[docs] Function Int()

bob gailer bgailer at gmail.com
Tue Jun 4 15:15:39 CEST 2013

On 2/26/2013 9:41 AM, Colin Morley wrote:
> Hi
I just found your post - and see no reply, so I will reply.
> I'm not a Python expert -- barely a novice, but the entry for the 
> function INT() on both 2.7 and 3.3 versions is headed
> INT(x=0)...
actually it is int(x=0). Python is case sensitive!
> Which does not seem to make much sense to me -- shouldn't it be INT(x)?
> (X=0) is true or false (1 or 0)  depending on the value of x.
actually comparison uses ==. x==0 would yiels True or False. Note again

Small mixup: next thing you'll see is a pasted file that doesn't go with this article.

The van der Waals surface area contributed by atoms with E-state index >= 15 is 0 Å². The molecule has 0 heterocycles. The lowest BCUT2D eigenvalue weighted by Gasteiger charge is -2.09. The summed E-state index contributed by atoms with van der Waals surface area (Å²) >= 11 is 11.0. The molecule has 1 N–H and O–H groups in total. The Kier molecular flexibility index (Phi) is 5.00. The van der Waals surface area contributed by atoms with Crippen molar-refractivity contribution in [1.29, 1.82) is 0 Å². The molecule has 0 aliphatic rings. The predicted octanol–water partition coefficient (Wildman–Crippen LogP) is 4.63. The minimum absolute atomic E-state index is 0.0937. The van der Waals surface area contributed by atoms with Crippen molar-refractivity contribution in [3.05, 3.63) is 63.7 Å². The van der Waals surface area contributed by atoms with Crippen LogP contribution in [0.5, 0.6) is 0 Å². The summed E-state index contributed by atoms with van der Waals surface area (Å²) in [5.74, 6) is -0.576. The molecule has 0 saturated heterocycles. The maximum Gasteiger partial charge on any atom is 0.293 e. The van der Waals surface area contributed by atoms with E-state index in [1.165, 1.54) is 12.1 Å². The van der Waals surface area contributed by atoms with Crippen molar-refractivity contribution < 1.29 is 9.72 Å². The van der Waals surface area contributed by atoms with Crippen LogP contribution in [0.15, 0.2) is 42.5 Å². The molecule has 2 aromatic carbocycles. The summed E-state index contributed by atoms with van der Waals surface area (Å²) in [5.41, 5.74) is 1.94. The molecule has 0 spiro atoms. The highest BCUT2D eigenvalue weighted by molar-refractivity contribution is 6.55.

case is important.
> Apologies if this is nonsense
Just not clearly understanding.

When you define a function you can make a parameter optional by the 
syntax parameter = default value.

int(x=0) thus is shorthand for saying "if you don't provide a value for 
x it will be assigned the value 0.

You could have discovered this by reading the docs. "Convert a number or 
string x to an integer, or return 0 if no arguments are given."

Bob Gailer
Chapel Hill NC

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